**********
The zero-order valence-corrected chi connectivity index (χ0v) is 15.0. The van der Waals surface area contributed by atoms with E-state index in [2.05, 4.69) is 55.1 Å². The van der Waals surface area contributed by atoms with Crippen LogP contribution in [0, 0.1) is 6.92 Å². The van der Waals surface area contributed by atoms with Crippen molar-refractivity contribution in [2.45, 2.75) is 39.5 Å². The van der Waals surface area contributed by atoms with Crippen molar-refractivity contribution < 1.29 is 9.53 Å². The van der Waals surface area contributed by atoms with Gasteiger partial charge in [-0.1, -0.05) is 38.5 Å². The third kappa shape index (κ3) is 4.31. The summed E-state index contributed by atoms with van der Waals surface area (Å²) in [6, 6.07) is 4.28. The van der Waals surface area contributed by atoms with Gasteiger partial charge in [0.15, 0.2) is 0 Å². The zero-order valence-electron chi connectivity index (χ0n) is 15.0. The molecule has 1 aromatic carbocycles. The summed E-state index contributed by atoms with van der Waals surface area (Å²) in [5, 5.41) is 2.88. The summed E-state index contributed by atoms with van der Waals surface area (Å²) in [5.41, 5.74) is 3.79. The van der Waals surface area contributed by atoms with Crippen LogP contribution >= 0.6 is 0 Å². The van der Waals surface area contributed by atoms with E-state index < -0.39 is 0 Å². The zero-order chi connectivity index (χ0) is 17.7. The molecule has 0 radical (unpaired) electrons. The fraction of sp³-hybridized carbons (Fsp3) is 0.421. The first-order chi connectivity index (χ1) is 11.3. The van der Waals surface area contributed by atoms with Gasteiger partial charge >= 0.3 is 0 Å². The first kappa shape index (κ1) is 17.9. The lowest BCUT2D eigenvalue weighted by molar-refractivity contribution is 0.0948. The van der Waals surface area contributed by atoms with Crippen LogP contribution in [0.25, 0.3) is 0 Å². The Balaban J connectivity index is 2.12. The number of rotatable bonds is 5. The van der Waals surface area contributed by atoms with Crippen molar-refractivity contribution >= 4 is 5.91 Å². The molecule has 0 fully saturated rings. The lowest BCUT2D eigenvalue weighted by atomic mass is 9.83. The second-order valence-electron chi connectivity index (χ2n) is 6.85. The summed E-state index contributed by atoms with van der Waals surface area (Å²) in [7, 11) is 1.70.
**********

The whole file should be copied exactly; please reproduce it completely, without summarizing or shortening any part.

The zero-order valence-corrected chi connectivity index (χ0v) is 15.0. The van der Waals surface area contributed by atoms with E-state index in [2.05, 4.69) is 55.1 Å². The van der Waals surface area contributed by atoms with Crippen LogP contribution in [0, 0.1) is 6.92 Å². The van der Waals surface area contributed by atoms with Crippen molar-refractivity contribution in [2.45, 2.75) is 39.5 Å². The van der Waals surface area contributed by atoms with Crippen molar-refractivity contribution < 1.29 is 9.53 Å². The van der Waals surface area contributed by atoms with Gasteiger partial charge in [-0.1, -0.05) is 38.5 Å². The third kappa shape index (κ3) is 4.31. The summed E-state index contributed by atoms with van der Waals surface area (Å²) in [6, 6.07) is 4.28. The van der Waals surface area contributed by atoms with Gasteiger partial charge in [0.15, 0.2) is 0 Å². The zero-order valence-electron chi connectivity index (χ0n) is 15.0. The molecule has 1 aromatic carbocycles. The summed E-state index contributed by atoms with van der Waals surface area (Å²) in [5, 5.41) is 2.88. The summed E-state index contributed by atoms with van der Waals surface area (Å²) in [5.41, 5.74) is 3.79. The van der Waals surface area contributed by atoms with Crippen LogP contribution >= 0.6 is 0 Å². The van der Waals surface area contributed by atoms with E-state index < -0.39 is 0 Å². The zero-order chi connectivity index (χ0) is 17.7. The molecule has 0 radical (unpaired) electrons. The fraction of sp³-hybridized carbons (Fsp3) is 0.421. The first-order chi connectivity index (χ1) is 11.3. The van der Waals surface area contributed by atoms with Gasteiger partial charge >= 0.3 is 0 Å². The first kappa shape index (κ1) is 17.9. The lowest BCUT2D eigenvalue weighted by molar-refractivity contribution is 0.0948. The van der Waals surface area contributed by atoms with Crippen LogP contribution in [0.25, 0.3) is 0 Å². The Balaban J connectivity index is 2.12. The number of rotatable bonds is 5. The van der Waals surface area contributed by atoms with Crippen molar-refractivity contribution >= 4 is 5.91 Å². The molecule has 0 fully saturated rings. The lowest BCUT2D eigenvalue weighted by atomic mass is 9.83. The second-order valence-electron chi connectivity index (χ2n) is 6.85. The summed E-state index contributed by atoms with van der Waals surface area (Å²) in [7, 11) is 1.70.